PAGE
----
Panzer VIII Maus

The Panzerkampfwagen VIII Maus (Sd.Kfz 205) is the heaviest tank with completed working prototypes built during World War II. The basic design known as the VK70001/Porsche Type 2005 was suggested by Ferdinand Porsche to Adolf Hitler in June of 1942, who subsequently approved it. The design up to then had been the culmination of work done by Porsche who had won the contract for the heavy tank that March. Work on the design began in earnest and the first prototype would be ready in 1943 and was initially received the name Mammut (Mammoth). This was reportedly changed to Maeuschen (Mousy) in December of 1942 and finally Maus (Mouse) in February of 1943.



Missing image
side view of the Maus

The tank's hull was 10.1 meters long, 3.67 meters wide and 3.66 meters tall. Weighing about 188 metric tons (or about 207 short tons), the Maus's main armament was a 128 mm cannon with a coaxial 75 mm gun and steel armor ranging from 40-240 mm. A total of nine were in various stages of completion when the war ended with two completed. The Maus would have had a crew of either 5 or 6 and a total production of between 150 and 200 was planned for one version of it.

The principal problem in development of the Maus was finding a powerful enough engine for its weight that could be carried in the tank. Though the design called for a max speed of 20 km/h, no engine was found that could power the prototype to reach more than 13 km/h under ideal conditions. The weight also made impossible to cross most bridges. Due to its size it could still ford relatively deep streams, but for deeper ones it was designed to be able to submerge and drive across the river bottom. Another Maus would supply power to it via a cable till it reached the other side and the crew received air through a large snorkel.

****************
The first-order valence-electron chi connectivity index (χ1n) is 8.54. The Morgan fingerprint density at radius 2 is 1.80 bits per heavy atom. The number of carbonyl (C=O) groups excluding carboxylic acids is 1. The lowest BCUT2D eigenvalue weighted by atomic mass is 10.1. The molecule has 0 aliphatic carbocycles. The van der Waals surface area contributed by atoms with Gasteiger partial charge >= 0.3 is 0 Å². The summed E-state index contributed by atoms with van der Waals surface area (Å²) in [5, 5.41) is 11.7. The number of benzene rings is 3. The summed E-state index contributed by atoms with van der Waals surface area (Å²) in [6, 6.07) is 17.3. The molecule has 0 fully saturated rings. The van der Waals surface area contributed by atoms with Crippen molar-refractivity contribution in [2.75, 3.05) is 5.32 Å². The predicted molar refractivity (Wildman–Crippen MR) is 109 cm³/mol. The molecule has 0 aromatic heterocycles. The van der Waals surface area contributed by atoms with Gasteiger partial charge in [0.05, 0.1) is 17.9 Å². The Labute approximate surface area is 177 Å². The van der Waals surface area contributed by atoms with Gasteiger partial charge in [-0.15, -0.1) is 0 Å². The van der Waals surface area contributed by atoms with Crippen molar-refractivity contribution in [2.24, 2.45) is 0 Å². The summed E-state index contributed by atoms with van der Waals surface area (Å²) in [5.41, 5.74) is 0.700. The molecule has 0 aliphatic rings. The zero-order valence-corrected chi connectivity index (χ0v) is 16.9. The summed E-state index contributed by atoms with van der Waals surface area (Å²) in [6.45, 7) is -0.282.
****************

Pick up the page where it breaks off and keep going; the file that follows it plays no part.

The Maus was relatively slow moving and logistically demanding, but could potentially have been a formidable weapon in certain defensive positions where extensive movement was not required. In a assault, it would have a level of usefulness most similar to British Infantry tanks which also sacrificed mobility for armor protection.

Development history

A Maus prototype with a dummy turret being tested
A Maus prototype with a dummy turret being tested

The initial plan for the Maus was for the prototype to have been completed by the summer of 1943, with monthly production scheduled to run at five vehicles per month after delivery of the prototype. The work on the Maus would be divided between Krupp, responsible for the chassis, armament and turret and Alkett, who would be responsible for final assembly.